Editor’s Note: This insightful post has been penned by an anonymous list of authors, reflecting the strides we’ve made in our comprehension of the evolution in women’s healthcare and our deepening understanding of ageism. It’s no secret that our industry is not immune to the pervasive issues of sexism and ageism. However, articles such as this one serve as catalysts, propelling forward dialogues and initiatives aimed at expanding our consciousness of these matters.

The primary goal of this piece is to shed light on a subject that transcends gender boundaries, impacting both women and men. Menopause, a natural biological process, manifests itself in women in diverse ways and to varying extents. By fostering awareness, we can collectively work towards a more inclusive and understanding society.

Certain mental health concerns are more easily tackled in the workplace, whereas others, often concealed, are not discussed as often — such as menopause, the topic of this post. This piece is not intended to be a medical reference, but a way to begin to normalize conversations about menopause and to bring awareness of it across all five generations currently active in the workforce. This topic affects all staff in some way, and we call on our leadership and HR professionals to lead the way in these conversations.

Some may ask why we are discussing this in The Scholarly Kitchen. It’s an important discussion to have because, according to Lee & Low’s Diversity Baseline Survey 2023, our industry is made up of “71% of cis women work in publishing as opposed to 20% cis men.” The findings are similar to those in a 2019 Statista report, where the numbers were 74% cis women versus 23% cis men. In many areas, women make up the majority of staff in publishing houses and lead many needed initiatives (although there is still work to be done to increase the gender balance in our leadership). Considering these numbers, organizations should be adopting policies to support staff dealing with menopause.

Menopause in working women aged around 45-60 is a fact of life and can have pronounced effects on mental health, as can perimenopause, which can begin in a woman’s thirties but most often affects those aged 40-44. Thirty-eight percent of women in late perimenopause (onset) experience mood changes such as depression, irritability, mental fatigue, high anxiety, anger, low self-esteem, or even feelings of being overwhelmed by life. According to the North American Menopause Society, “women appear to be particularly vulnerable to depression during the perimenopause years and in the years immediately after menopause.“  During the menopausal stage, the incidence of depression is more prevalent for those who have never experienced it before.

There are more than 30 symptoms of menopause. Moods can change from day to day, while physical ramifications such as memory or concentration loss (brain fog) have direct impacts on work performance, further compromising a healthy sense of self. During this time, women miss workdays more often, which may erode performance and professional self-confidence in the prime of their careers.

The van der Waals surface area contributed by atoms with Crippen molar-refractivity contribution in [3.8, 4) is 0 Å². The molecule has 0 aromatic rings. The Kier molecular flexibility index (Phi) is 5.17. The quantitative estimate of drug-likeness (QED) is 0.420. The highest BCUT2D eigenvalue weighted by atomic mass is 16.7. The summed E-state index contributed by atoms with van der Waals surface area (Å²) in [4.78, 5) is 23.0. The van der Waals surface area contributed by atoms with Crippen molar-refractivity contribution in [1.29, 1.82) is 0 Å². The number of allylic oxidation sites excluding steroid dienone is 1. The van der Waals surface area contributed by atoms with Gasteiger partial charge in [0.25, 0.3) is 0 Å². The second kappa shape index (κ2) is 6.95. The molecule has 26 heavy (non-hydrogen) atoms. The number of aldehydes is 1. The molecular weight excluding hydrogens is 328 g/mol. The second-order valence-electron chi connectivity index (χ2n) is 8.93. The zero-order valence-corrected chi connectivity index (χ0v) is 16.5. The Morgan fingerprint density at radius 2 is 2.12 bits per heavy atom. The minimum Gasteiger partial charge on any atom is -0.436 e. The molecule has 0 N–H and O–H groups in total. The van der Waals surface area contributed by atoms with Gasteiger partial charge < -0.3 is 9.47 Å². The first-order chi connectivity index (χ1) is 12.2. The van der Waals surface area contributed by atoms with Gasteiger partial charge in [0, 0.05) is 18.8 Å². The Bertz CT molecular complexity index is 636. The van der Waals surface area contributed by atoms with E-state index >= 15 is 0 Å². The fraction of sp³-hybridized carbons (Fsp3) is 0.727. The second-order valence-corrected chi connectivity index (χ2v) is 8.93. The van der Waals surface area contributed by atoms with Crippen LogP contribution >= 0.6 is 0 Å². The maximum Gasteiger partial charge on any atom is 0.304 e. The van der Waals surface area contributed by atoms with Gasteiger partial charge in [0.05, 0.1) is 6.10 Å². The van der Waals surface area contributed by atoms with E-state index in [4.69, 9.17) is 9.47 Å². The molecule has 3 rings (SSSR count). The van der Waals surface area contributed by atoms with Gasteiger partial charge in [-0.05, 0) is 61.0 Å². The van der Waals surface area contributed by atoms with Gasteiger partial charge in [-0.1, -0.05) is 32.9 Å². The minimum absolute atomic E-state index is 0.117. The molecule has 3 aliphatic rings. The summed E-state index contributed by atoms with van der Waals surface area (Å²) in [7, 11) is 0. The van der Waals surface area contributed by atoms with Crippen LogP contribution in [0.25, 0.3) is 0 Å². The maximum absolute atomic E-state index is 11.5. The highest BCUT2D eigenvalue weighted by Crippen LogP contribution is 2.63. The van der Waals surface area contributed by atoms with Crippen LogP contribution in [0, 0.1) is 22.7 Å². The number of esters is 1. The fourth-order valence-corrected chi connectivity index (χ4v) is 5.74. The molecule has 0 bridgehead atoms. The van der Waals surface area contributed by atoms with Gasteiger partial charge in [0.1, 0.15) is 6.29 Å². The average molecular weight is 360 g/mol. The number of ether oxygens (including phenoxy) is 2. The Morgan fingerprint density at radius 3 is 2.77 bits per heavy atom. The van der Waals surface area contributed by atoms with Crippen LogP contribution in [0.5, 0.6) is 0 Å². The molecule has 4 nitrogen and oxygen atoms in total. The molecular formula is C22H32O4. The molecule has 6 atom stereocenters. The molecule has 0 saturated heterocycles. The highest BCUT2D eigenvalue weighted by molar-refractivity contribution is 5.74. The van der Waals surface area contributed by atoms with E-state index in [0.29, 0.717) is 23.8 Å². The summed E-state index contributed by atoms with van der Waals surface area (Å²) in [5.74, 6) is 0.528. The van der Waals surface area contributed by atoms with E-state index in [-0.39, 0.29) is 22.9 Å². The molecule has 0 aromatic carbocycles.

Fortunately, there are coping strategies. Taking a break when negativity or physical symptoms take over can alleviate some of the pressure to perform at the highest level all day. Other options include gentle yoga, mindfulness breathing, massage therapy, or conversing with coworkers and friends. Some find prescription antidepressants and psychotherapy helpful, as well as hormone replacement therapy.

menopause infographic
Image courtesy of https://www.wrighthassall.co.uk/knowledge-base/ensuring-menopausal-women-are-supported-in-the-workplace

Testimonial 1

My mom went through menopause when I was in high school. For more than three years, it completely changed how she functioned both at home and at work. She was tired and moody more frequently, had to change pajamas and sheets throughout the night because of night sweats, and gained weight in her midsection. She always felt self-conscious about her weight and appearance after that. It didn’t help that she went through menopause sooner than her friends. There were a few supplements she used to manage her symptoms, but mostly, she had to wait it out for things to improve.

Testimonial 2

I went through menopause in my late 40s, and at that time I was at the peak of my career. I held the role of senior leadership executive for a nonprofit organization. The symptoms of menopause were so severe that I often could not work. On days that I was in the office, I would fear going to in-person meetings because of my considerable sweating that would overtake me without warning. I am an intelligent, highly motivated executive but suddenly found that I could not remember basic work information. In addition, I often became angry at staff and colleagues without justified explanation and broke out into tears over insignificant matters. It was so complicated for me to explain at work what was happening to me.

In many instances, it was even more embarrassing when I would experience these symptoms around my male colleagues. They would not always understand and expressed that I was losing my mind. Some made hurtful comments to me. One young man said in a low voice that I needed a psychiatrist and was not fit to be in the workplace. Although much information can now be found to educate people on these health issues, being sensitive and aware are the initial steps.

Increasing healthcare options are now available. Women have the options of trying different medications and therapy, as well as new devices, which are available to measure signs and stages of menopause. It is crucial to spotlight these health issues in the workplace so all can be made aware of the severity and see this as an illness that if treated properly, women can get help. But mostly, show compassion and understanding.